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My books to date


Finishing up the hallucinations book
Oliver Sacks Scientist
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So now, The Mind’s Eye being out, I’m left with the subject of hallucinations, mostly visual hallucinations, but there are hallucinations of smell, of hearing, of touch, of taste, any sort of hallucination, hallucinations of being out-of-body, hallucinations of being in heaven, hallucinations of seeing God. They’re all okay with me, although I am excluding psychotic hallucinations, schizophrenic hallucinations, because this in itself is such a vast subject that it needs to be part of a book, in a book on schizophrenia which, sooner or later, I may write, I don’t know.

But now, not in a steady way, alas, I am not a steady writer. I have sudden bursts and block. I proceed in jerks, but the jerks add up and now I’ve jerked out most of the 15 chapters of a book on hallucinations. It’s going to... it’s going to have to be smoothed over, it’s a bit rough at the moment, but I would like to see it. And... a morbid anticipation of death and of something or hopeless decline and deterioration has, if anything, increased with age although, on the one hand, although it’s been somewhat diminished by seeing my good analyst for... for many years. But each time I write something, it’s a stake in life and I... I want to see it and say, ‘Here, I’m still here. I don’t know whether I’ll be here tomorrow, but I’m here now’. I wish Ralph could’ve seen his book.

Oliver Sacks (1933-2015) was born in England. Having obtained his medical degree at Oxford University, he moved to the USA. There he worked as a consultant neurologist at Beth Abraham Hospital where in 1966, he encountered a group of survivors of the global sleepy sickness of 1916-1927. Sacks treated these patients with the then-experimental drug L-Dopa producing astounding results which he described in his book Awakenings. Further cases of neurological disorders were described by Sacks with exceptional sympathy in another major book entitled The Man Who Mistook His Wife For A Hat which became an instant best seller on its publication in 1985. His other books drew on his rich experiences as a neurologist gleaned over almost five decades of professional practice. Sacks's work was recognized by prestigious institutions which awarded him numerous honours and prizes. These included the Lewis Thomas Prize given by Rockefeller University, which recognizes the scientist as poet. He was an honorary fellow of both the American Academy of Arts and Letters and the American Academy of Arts and Sciences, and held honorary degrees from many universities, including Oxford, the Karolinska Institute, Georgetown, Bard, Gallaudet, Tufts, and the Catholic University of Peru.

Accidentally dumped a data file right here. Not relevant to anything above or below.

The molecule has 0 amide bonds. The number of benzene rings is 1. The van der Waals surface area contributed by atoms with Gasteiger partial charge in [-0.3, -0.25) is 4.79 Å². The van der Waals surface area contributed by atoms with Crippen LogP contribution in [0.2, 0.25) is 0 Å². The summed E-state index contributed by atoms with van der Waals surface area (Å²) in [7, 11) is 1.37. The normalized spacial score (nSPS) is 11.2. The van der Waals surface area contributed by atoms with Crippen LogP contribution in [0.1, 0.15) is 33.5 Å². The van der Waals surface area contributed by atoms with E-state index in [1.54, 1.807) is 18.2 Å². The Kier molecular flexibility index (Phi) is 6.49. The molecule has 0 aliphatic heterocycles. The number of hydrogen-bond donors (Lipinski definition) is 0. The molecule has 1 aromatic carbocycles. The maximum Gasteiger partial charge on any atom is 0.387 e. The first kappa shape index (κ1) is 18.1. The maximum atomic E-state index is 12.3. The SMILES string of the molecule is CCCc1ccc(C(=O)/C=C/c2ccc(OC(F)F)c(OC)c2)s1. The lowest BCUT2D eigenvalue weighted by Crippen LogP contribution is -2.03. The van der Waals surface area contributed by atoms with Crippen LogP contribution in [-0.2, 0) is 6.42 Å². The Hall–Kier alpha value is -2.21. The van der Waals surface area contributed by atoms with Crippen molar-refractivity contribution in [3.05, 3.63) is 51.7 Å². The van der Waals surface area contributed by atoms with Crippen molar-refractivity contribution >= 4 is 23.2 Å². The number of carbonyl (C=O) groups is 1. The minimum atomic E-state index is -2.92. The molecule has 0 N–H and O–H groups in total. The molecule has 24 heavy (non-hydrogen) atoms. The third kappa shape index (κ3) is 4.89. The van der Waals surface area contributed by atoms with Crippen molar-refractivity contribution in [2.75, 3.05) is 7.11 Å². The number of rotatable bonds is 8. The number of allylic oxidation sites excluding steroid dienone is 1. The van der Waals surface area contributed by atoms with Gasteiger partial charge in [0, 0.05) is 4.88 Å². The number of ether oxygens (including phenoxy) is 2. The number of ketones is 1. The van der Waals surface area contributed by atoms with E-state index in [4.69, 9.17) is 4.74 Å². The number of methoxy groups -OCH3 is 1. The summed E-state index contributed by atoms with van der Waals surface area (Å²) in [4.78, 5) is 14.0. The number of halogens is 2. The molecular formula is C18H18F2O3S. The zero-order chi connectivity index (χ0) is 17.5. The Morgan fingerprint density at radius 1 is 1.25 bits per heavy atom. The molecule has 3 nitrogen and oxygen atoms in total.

Listeners: Kate Edgar

Kate Edgar, previously Managing Editor at the Summit Books division of Simon and Schuster, began working with Oliver Sacks in 1983. She has served as editor and researcher on all of his books, and has been closely involved with various films and adaptations based on his work. As friend, assistant, and collaborator, she has accompanied Dr Sacks on many adventures around the world, clinical and otherwise.

Tags: The Mind's Eye, Ralph Siegel

Duration: 2 minutes, 11 seconds

Date story recorded: September 2011

Date story went live: 02 October 2012